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Author: Marino, A.; Lim, J.; Keijers, S.; Aerts, A.; Deconinck, J.
Published in: Journal of Nuclear Materials, Vol. 506, 01.08.2018, p. 53-62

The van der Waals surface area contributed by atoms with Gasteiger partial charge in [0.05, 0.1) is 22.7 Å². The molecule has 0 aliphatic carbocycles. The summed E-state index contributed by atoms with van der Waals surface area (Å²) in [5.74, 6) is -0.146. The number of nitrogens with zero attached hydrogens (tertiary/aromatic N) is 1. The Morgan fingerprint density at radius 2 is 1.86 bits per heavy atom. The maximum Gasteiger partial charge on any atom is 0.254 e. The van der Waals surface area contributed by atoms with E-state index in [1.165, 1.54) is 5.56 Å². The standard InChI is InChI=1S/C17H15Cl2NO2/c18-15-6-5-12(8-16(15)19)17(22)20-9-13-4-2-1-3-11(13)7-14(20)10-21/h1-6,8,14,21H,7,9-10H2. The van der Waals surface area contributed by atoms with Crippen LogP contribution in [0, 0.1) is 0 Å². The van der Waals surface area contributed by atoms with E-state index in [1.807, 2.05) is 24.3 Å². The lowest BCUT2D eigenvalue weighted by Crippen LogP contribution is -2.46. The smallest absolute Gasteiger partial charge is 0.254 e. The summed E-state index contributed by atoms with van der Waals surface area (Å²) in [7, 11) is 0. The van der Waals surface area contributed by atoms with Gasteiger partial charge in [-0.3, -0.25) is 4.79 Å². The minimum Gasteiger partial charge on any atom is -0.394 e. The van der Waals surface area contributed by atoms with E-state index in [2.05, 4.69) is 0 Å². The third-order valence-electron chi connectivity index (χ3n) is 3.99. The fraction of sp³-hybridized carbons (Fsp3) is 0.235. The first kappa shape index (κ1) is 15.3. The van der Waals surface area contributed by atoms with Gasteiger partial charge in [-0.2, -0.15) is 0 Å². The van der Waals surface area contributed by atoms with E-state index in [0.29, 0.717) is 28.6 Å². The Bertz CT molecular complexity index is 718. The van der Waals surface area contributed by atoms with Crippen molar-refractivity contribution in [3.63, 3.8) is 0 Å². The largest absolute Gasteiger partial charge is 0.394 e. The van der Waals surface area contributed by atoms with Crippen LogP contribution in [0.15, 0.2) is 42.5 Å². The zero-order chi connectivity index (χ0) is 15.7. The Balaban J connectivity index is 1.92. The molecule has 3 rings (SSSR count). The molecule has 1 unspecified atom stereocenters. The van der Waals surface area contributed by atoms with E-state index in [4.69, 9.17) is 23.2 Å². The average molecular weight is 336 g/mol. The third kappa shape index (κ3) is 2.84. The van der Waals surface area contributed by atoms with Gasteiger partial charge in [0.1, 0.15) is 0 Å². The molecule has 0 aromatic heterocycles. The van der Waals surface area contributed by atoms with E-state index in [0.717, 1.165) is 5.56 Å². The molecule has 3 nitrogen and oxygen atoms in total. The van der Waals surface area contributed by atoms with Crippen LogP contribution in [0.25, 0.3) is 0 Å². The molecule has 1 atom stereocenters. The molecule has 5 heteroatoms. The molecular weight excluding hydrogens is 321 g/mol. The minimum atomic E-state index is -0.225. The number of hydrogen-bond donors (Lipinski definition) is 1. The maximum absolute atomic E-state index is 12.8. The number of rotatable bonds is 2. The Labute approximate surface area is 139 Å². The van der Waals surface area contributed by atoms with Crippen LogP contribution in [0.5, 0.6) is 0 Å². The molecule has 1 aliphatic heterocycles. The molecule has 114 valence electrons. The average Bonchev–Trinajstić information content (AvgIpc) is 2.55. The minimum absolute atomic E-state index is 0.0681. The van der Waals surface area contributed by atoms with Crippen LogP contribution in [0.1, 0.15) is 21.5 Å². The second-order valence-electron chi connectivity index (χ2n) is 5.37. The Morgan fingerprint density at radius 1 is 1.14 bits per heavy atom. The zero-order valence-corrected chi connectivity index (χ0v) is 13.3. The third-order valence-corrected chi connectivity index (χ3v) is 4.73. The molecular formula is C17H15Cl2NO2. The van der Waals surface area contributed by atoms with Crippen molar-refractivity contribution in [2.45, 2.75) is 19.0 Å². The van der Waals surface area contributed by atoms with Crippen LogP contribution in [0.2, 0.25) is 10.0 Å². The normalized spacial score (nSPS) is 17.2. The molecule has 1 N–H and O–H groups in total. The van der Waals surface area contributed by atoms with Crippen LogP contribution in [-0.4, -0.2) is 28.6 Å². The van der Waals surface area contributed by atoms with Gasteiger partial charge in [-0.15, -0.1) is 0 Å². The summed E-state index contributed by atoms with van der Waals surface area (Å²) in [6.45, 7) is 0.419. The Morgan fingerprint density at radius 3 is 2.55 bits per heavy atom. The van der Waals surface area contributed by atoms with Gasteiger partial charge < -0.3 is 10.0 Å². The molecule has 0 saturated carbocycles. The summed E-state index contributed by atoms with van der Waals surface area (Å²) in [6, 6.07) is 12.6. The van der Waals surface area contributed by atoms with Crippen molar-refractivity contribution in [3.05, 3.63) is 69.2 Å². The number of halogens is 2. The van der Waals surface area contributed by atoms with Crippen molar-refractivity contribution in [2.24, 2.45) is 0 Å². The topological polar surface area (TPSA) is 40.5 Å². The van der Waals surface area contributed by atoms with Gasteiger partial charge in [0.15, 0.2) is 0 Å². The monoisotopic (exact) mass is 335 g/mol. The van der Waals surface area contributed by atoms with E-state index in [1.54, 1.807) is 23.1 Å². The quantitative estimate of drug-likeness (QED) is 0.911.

Corrosion of steels in lead bismuth eutectic (LBE) cooled reactors can be mitigated by forming a protective oxide layer on the steel surfaces. The amount of oxygen necessary to ensure continuous oxide layer formation on fuel cladding depends on the characteristics of the steel and on the local temperature, local oxygen concentration and velocity of the LBE in contact with the steel. The most critical areas from a corrosion point of view are high temperature and low oxygen concentration regions. Wire-wrapped fuel assemblies (FAs), which are foreseen to be used in LBE cooled reactors, are characterised by hot spots and quasi-stagnant areas where oxygen could be depleted. Experimental measurements to verify whether the oxygen concentration in those critical areas is sufficiently elevated for oxide layer formation are practically impossible. This information can however be obtained by numerical modelling. This paper focuses on the development of a numerical model of oxygen mass transfer in a 19 pin scaled fuel assembly (FA) representative of the MYRRHA reactor core. Oxidation of steels and oxygen transport from the bulk of the LBE to the surface of steels were simulated simultaneously. The simulations provide a local oxygen concentration mapping at steel/LBE interface enabling to identify the regions of the core which could be prone to corrosion due to oxygen depleted LBE. Operation recommendations for the MYRRHA reactor were given based on the simulation results.